As one of many tea party activists who find the current crop of 2012 Republican Presidential contenders uninspiring, I’ve followed Donald Trump’s recent statements about a potential Presidential run as a Republican with great interest.
Last week, he spoke before a tea party group in Florida and claimed that he supports tea party values.
But, does he really?
As a developer, Trump is certainly familiar with the legal principle known as eminent domain, a notorious violation of individual liberty, which allows the state to seize the property of a private individual (usually at below market prices) in order to use that property for what the state determines to be a “public purpose.” Though the “Takings Clause” of the Fifth Amendment was intended to prevent the possibility that ” private property be taken for public use, without just compensation,” the state in 20th and 21st century America often uses its overwhelming power to define “just compensation” quite differently than the owner of the private property being taken.
In 2005, the Supreme Court handed down one of its worst decisions ever in a case known as Kelo v. New London. In that case, the Supreme Court (on which current Chief Justice John Roberts did not yet serve) affirmed the right of the City of New London, Connecticut to seize the houses of about sixty residents of a neighborhood in New London, and turn the land on which they sat over to a private developer who had promised to develop a shopping center and high rise condominiums that would bring more revenues to the cash starved city.
Ms. Kelo, a middle class single woman who owned “a little pink house,” one of the sixty condemned, sued the City of New London. She wanted to keep her house. She didn’t understand why the City of New London had a right to steal it from her in order to enrich a private developer. The Supreme Court disagreed with her. They ruled that the City of New London could, in fact, steal her house, and the houses of her neighbors.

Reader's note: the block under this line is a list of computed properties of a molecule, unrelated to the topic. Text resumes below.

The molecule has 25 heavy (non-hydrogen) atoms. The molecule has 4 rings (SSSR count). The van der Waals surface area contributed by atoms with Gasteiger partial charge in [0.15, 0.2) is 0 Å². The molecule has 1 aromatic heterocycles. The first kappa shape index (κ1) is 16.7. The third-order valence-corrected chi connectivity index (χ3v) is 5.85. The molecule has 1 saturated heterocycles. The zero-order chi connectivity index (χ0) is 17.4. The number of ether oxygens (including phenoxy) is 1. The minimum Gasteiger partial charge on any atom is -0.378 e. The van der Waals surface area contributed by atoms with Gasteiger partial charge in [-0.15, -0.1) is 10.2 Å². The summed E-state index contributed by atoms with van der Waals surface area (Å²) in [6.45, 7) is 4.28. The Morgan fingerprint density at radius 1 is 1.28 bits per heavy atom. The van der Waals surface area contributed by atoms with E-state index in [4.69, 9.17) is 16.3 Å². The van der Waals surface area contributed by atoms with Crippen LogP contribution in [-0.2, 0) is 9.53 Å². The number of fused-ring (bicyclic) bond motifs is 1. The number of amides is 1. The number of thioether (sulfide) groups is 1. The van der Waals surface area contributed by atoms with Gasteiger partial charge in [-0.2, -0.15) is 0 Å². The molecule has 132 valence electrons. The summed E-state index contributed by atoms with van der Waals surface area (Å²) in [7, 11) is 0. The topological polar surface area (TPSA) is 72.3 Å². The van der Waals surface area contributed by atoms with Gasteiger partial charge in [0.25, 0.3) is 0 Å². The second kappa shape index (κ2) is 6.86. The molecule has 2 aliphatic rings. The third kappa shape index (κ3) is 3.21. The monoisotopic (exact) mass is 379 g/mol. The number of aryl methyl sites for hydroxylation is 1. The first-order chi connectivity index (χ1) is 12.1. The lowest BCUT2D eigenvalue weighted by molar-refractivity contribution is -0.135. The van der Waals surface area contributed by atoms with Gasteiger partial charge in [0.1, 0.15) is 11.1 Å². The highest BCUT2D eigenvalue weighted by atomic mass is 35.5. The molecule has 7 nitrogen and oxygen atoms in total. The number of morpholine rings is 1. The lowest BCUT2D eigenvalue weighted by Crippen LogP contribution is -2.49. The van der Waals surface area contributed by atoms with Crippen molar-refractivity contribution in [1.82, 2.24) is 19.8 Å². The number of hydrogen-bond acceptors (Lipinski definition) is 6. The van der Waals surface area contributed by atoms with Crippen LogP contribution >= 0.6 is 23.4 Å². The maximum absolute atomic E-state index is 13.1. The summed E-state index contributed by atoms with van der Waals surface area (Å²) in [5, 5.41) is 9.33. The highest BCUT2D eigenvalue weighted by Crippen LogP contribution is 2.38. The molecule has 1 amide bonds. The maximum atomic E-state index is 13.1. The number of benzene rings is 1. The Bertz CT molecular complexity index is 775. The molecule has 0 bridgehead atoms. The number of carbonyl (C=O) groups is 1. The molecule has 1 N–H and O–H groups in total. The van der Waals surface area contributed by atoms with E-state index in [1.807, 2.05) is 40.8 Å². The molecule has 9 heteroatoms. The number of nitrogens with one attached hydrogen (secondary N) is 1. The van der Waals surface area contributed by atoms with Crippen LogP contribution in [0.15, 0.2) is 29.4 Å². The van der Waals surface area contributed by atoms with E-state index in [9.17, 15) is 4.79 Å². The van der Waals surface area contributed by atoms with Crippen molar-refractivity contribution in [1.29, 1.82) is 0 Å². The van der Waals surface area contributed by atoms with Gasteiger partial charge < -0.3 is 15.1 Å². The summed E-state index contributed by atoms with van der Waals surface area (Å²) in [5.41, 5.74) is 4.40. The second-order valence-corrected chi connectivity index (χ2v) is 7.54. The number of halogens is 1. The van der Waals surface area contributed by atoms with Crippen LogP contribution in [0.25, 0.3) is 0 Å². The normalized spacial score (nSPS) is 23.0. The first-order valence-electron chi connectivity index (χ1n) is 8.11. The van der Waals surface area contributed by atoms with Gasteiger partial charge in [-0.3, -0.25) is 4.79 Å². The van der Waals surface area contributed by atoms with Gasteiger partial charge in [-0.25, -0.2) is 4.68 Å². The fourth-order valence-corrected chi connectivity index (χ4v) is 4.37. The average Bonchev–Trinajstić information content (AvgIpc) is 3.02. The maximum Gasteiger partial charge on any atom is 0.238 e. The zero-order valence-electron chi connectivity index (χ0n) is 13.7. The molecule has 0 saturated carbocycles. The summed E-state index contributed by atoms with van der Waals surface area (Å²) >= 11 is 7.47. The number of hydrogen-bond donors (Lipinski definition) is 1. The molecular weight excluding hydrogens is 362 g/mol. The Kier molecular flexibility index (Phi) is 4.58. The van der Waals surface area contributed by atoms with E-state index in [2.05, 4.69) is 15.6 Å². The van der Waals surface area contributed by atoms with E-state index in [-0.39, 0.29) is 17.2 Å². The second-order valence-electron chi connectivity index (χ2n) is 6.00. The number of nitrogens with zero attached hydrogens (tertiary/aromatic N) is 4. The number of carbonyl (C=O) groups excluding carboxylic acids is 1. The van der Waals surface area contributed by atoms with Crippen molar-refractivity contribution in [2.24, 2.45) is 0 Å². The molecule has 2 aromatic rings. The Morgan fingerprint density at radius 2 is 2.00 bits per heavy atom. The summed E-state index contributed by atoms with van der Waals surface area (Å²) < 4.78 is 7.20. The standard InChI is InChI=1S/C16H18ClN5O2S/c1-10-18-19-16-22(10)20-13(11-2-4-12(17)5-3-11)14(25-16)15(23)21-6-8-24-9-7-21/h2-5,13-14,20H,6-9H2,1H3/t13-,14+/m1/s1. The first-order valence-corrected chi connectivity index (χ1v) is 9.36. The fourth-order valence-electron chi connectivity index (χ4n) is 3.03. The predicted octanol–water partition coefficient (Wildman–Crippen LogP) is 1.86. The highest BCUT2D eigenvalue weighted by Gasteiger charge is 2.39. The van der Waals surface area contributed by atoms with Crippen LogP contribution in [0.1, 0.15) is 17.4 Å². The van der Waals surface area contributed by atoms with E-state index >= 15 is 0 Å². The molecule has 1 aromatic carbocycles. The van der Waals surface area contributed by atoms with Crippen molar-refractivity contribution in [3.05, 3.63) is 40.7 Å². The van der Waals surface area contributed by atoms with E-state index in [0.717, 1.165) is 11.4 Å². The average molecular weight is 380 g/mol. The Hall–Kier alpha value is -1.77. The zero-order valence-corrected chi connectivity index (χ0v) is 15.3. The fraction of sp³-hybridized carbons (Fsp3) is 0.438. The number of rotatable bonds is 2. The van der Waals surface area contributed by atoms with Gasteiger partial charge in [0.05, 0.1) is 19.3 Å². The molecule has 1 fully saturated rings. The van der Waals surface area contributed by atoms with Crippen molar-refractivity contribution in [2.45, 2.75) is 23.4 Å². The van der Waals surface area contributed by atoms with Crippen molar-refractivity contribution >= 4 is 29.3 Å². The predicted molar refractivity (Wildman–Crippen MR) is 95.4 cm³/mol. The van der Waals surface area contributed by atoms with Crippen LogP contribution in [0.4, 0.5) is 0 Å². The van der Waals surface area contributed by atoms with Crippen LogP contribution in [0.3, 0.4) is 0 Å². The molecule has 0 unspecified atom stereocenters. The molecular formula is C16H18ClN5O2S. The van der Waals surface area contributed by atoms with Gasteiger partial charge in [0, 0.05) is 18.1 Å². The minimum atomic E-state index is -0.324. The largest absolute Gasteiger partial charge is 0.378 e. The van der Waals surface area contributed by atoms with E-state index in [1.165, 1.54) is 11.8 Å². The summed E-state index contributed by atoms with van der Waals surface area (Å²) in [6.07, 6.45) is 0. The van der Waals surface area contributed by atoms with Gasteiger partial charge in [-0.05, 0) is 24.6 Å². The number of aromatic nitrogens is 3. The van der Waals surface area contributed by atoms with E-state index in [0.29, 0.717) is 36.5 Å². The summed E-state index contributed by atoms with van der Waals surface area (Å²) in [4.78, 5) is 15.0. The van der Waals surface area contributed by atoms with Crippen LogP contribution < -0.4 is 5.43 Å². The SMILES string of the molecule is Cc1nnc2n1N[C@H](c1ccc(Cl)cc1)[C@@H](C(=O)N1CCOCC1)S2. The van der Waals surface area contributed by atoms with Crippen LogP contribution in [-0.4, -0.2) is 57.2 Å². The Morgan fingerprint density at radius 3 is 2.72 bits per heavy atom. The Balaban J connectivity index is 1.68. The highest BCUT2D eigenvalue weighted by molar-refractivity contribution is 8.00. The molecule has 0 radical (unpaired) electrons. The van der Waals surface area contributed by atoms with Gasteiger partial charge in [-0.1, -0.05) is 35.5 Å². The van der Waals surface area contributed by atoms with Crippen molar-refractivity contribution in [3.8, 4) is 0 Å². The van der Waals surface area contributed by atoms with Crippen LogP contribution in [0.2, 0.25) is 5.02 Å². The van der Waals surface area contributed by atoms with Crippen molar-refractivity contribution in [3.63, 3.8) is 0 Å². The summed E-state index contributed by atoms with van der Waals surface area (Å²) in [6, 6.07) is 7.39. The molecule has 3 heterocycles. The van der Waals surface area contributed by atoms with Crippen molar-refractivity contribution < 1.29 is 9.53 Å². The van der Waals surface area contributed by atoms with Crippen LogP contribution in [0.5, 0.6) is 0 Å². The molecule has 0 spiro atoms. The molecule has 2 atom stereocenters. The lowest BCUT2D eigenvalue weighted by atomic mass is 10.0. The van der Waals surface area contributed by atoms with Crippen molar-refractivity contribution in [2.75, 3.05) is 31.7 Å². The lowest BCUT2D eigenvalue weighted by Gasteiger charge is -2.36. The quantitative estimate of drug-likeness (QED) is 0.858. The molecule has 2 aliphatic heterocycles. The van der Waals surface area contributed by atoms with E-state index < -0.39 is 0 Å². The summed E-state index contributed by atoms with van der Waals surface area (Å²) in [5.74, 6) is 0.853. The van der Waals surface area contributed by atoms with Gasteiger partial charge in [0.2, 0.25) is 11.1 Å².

After the ruling, the City of New London purchased the little pink house from Ms. Kelo, and sold it for $1 to a preservationist who moved it off the development property. The other houses were purchased and demolished. The development, however, never panned out. Today, where Ms. Kelo’s house and neighborhood once stood, an empty field filled with trash and broken glass now stands, a testament to the over-reaching arrogance of the state, as affirmed by the United States Supreme Court.
If the tea party stands for anything, it stands for the individual liberty and right to private property championed by Ms. Kelo and destroyed by the Supreme Court in that 2005 decision.
What is Donald Trump’s opinion of this travesty?
In a July 2005 interview with Neil Cavuto on Fox News, he publicly stated that he was 100% in favor of the Supreme Court’s decision to allow the City of New London to take Ms. Kelo’s house.
“But I happen to agree with it [the Supreme Court decision in Kelo v. New London] 100 percent, not that I would want to use it. But the fact is, if you have a person living in an area that’s not even necessarily a good area, and government, whether it’s local or whatever, government wants to build a tremendous economic development, where a lot of people are going to be put to work and make area that’s not good into a good area, and move the person that’s living there into a better place — now, I know it might not be their choice — but move the person to a better place and yet create thousands upon thousands of jobs and beautification and lots of other things, I think it happens to be good.”
Donald Trump may be many things, but one thing he is not is a supporter of the core values of the Tea Party movement.
The Voices of the Tea Party series could do a great service for the country by publishing an e-book that documents how the 2005 Kelo decision has been expanded upon by city and state governments to infringe on the property rights of citizens around the country, and to suggest political and legal options that can stop this trend in the future.
Michael Patrick Leahy is the Editor of the Voices of the Tea Party e-book series. His book on the ideological roots of the Tea Party movement will be published by Broadside Books in 2012. He can be reached on Twitter at@michaelpleahy .